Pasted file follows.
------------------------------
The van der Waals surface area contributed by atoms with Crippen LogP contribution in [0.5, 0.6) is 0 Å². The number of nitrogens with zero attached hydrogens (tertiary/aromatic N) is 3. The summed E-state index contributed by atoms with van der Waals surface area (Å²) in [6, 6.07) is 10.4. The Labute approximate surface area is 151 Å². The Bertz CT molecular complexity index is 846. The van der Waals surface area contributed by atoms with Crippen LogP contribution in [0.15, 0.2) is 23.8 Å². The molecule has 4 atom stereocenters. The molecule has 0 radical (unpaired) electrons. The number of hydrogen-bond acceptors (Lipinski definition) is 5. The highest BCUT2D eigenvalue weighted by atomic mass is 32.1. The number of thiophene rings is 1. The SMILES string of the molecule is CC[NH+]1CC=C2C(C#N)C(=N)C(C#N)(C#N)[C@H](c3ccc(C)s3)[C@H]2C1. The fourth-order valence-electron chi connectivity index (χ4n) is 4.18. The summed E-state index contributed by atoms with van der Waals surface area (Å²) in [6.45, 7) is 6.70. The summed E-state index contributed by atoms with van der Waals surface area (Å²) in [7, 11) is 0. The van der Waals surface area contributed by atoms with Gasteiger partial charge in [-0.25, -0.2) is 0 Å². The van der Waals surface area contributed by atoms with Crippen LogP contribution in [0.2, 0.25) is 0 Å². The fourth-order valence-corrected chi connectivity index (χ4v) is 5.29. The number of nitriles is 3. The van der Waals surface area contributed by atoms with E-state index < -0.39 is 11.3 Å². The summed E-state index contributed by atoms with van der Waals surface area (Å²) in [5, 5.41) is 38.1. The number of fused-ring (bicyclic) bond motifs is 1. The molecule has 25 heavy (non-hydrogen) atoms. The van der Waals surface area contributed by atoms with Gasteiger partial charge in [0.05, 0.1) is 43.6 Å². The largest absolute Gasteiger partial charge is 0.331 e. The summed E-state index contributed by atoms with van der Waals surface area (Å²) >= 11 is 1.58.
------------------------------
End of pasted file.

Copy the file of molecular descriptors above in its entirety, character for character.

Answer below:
The van der Waals surface area contributed by atoms with Crippen LogP contribution in [0.5, 0.6) is 0 Å². The number of nitrogens with zero attached hydrogens (tertiary/aromatic N) is 3. The summed E-state index contributed by atoms with van der Waals surface area (Å²) in [6, 6.07) is 10.4. The Labute approximate surface area is 151 Å². The Bertz CT molecular complexity index is 846. The van der Waals surface area contributed by atoms with Crippen LogP contribution in [0.15, 0.2) is 23.8 Å². The molecule has 4 atom stereocenters. The molecule has 0 radical (unpaired) electrons. The number of hydrogen-bond acceptors (Lipinski definition) is 5. The highest BCUT2D eigenvalue weighted by atomic mass is 32.1. The number of thiophene rings is 1. The SMILES string of the molecule is CC[NH+]1CC=C2C(C#N)C(=N)C(C#N)(C#N)[C@H](c3ccc(C)s3)[C@H]2C1. The fourth-order valence-electron chi connectivity index (χ4n) is 4.18. The summed E-state index contributed by atoms with van der Waals surface area (Å²) in [6.45, 7) is 6.70. The summed E-state index contributed by atoms with van der Waals surface area (Å²) in [7, 11) is 0. The van der Waals surface area contributed by atoms with Gasteiger partial charge in [-0.25, -0.2) is 0 Å². The van der Waals surface area contributed by atoms with Crippen LogP contribution in [0.2, 0.25) is 0 Å². The fourth-order valence-corrected chi connectivity index (χ4v) is 5.29. The number of nitriles is 3. The van der Waals surface area contributed by atoms with E-state index < -0.39 is 11.3 Å². The summed E-state index contributed by atoms with van der Waals surface area (Å²) in [5, 5.41) is 38.1. The number of fused-ring (bicyclic) bond motifs is 1. The molecule has 25 heavy (non-hydrogen) atoms. The van der Waals surface area contributed by atoms with Gasteiger partial charge in [0.05, 0.1) is 43.6 Å². The largest absolute Gasteiger partial charge is 0.331 e. The summed E-state index contributed by atoms with van der Waals surface area (Å²) >= 11 is 1.58.